Eris, the most massive and second-largest known dwarf planet in our solar system after Pluto, may have undergone a hot phase shortly after its formation, during which it largely melted. Francis Nimmo and Michael Brown of the University of California, Santa Cruz and the California Institute of Technology derived this insight from the dwarf planet’s rotation behavior. They present their results In the journal “Scientific Progress”..
Because of Eris’s great distance from the Sun – on average, it is more than twice the distance from the Sun to the outer planet Neptune – even the most powerful telescopes do not show any details about this celestial body, so little is known about it so far. It takes the dwarf planet about 557 years to orbit the Sun, more than twice as long as the dwarf planet Pluto, which was discovered in 1930. Eris was discovered in 2005 and, among other celestial bodies, was the reason behind Pluto’s downgrading from planet status. IX to a dwarf planet.
However, Nimmo and Brown now add some aspects to the current state of knowledge. Eris is 2,326 kilometers in diameter, making it only a few kilometers smaller than Pluto, which is 2,372 kilometers across. However, its mass is about a third higher than that of Pluto. By examining the light curve, i.e. the change in brightness over time, a rotation period of 378.9 hours or 15.8 days can be derived. In addition, Eris orbits the approximately 700 km wide moon Dysnomia, which was discovered in 2005. It turns out that Eris and Dysnomia are in a dumbbell rotation towards each other, that is, they always face each other on the same side, as is the case with Pluto and its moon Sharon. On average, Eris and Dysnomia are separated by 37,300 kilometers, which is about one-tenth the distance between Earth and the Moon. They take as long to rotate on their axis as they do to rotate around each other.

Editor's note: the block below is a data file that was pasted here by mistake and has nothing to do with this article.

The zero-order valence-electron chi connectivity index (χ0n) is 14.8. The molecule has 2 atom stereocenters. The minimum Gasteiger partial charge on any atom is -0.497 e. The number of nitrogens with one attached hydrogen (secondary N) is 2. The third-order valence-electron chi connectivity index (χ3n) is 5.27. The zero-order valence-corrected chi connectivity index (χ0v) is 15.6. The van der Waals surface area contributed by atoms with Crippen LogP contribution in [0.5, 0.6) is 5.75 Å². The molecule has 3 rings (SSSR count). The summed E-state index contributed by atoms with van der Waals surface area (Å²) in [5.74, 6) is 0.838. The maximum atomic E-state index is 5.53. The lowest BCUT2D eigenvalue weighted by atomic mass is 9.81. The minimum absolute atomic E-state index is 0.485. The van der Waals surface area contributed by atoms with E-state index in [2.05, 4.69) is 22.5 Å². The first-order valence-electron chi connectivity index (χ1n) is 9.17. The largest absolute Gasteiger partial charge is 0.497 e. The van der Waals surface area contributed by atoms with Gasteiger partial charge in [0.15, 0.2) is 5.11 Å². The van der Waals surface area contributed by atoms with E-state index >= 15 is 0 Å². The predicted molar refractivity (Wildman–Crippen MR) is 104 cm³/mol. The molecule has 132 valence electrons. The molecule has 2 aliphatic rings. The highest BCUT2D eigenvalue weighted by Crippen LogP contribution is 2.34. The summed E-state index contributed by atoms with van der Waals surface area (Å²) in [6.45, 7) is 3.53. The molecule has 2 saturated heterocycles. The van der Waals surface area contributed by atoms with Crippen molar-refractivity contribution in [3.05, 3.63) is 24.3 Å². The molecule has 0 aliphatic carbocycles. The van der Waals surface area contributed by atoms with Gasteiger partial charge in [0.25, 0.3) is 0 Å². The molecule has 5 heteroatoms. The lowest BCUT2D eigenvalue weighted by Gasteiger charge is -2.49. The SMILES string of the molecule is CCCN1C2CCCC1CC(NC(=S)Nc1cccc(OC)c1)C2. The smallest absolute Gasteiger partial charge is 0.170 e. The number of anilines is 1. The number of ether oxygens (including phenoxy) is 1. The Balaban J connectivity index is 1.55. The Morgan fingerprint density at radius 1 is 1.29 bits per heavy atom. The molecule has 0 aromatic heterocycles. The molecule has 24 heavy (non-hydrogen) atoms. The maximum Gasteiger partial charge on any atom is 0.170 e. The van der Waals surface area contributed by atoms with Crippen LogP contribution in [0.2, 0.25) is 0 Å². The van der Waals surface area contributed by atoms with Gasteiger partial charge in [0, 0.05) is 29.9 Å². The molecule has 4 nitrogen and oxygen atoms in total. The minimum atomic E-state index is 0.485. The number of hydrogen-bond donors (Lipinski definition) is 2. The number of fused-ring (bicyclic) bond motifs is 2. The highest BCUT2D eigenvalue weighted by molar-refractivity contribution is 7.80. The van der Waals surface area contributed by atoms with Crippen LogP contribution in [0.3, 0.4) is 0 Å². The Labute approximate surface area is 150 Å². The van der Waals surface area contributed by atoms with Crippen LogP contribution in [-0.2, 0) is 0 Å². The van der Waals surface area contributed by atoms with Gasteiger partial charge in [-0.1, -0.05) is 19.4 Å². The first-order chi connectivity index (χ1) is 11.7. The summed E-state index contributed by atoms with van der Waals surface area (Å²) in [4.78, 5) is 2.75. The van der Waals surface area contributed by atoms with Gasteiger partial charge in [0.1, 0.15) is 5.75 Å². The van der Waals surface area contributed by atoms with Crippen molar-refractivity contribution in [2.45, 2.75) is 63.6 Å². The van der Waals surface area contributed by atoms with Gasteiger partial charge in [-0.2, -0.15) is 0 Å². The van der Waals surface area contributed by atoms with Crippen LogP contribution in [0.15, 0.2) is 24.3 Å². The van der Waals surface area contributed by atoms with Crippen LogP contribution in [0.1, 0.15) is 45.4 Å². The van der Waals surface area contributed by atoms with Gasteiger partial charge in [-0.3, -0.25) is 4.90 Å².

However, it is surprising that the Iris system exhibits dual rotation, since the dysplasia has only about one percent of the mass of its parent body and can therefore exert only small tidal forces on the Iris. Nimmo and Brown conclude from their simulations that Eris probably melted substantially shortly after its formation 4.5 billion years ago due to the decay of short-lived radioactive elements such as aluminum-26. The rocky component, with a much higher density than water, sank toward the center and formed a rocky core there. He was surrounded by a thick layer of water with an ice crust, and the water jacket was now frozen.
Water has a low viscosity, which makes it easier for convection currents to transfer heat outward. This also allows the heat generated by mutual tidal friction to be dissipated more easily, so that both celestial bodies gradually rotate more and more slowly until in the end they are always facing the same side. In addition, the conservation of angular momentum ensures that the sleep bug moves further and further away from IRIS due to tidal forces. Since the system finally achieved dumbbell rotation more than four billion years ago, it has been in a state of dynamic—and stable—equilibrium for the next several billion years.
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